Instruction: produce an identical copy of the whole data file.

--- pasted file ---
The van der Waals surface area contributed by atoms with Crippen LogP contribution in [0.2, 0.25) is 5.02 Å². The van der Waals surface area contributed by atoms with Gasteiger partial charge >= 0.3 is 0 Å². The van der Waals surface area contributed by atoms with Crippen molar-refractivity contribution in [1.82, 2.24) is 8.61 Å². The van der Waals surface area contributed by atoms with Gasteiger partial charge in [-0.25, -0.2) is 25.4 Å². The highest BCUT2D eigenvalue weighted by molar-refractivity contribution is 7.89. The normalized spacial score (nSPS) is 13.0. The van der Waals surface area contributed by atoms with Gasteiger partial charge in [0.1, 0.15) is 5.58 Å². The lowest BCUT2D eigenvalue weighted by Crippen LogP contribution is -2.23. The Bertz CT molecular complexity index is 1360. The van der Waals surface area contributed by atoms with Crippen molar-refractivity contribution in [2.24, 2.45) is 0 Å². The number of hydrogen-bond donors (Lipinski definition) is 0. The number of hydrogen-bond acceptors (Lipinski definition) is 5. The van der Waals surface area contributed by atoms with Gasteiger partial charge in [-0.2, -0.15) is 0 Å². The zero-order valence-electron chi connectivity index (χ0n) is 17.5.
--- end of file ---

The van der Waals surface area contributed by atoms with Crippen LogP contribution in [0.2, 0.25) is 5.02 Å². The van der Waals surface area contributed by atoms with Gasteiger partial charge >= 0.3 is 0 Å². The van der Waals surface area contributed by atoms with Crippen molar-refractivity contribution in [1.82, 2.24) is 8.61 Å². The van der Waals surface area contributed by atoms with Gasteiger partial charge in [-0.25, -0.2) is 25.4 Å². The highest BCUT2D eigenvalue weighted by molar-refractivity contribution is 7.89. The normalized spacial score (nSPS) is 13.0. The van der Waals surface area contributed by atoms with Gasteiger partial charge in [0.1, 0.15) is 5.58 Å². The lowest BCUT2D eigenvalue weighted by Crippen LogP contribution is -2.23. The Bertz CT molecular complexity index is 1360. The van der Waals surface area contributed by atoms with Crippen molar-refractivity contribution in [2.24, 2.45) is 0 Å². The number of hydrogen-bond donors (Lipinski definition) is 0. The number of hydrogen-bond acceptors (Lipinski definition) is 5. The van der Waals surface area contributed by atoms with Gasteiger partial charge in [-0.2, -0.15) is 0 Å². The zero-order valence-electron chi connectivity index (χ0n) is 17.5.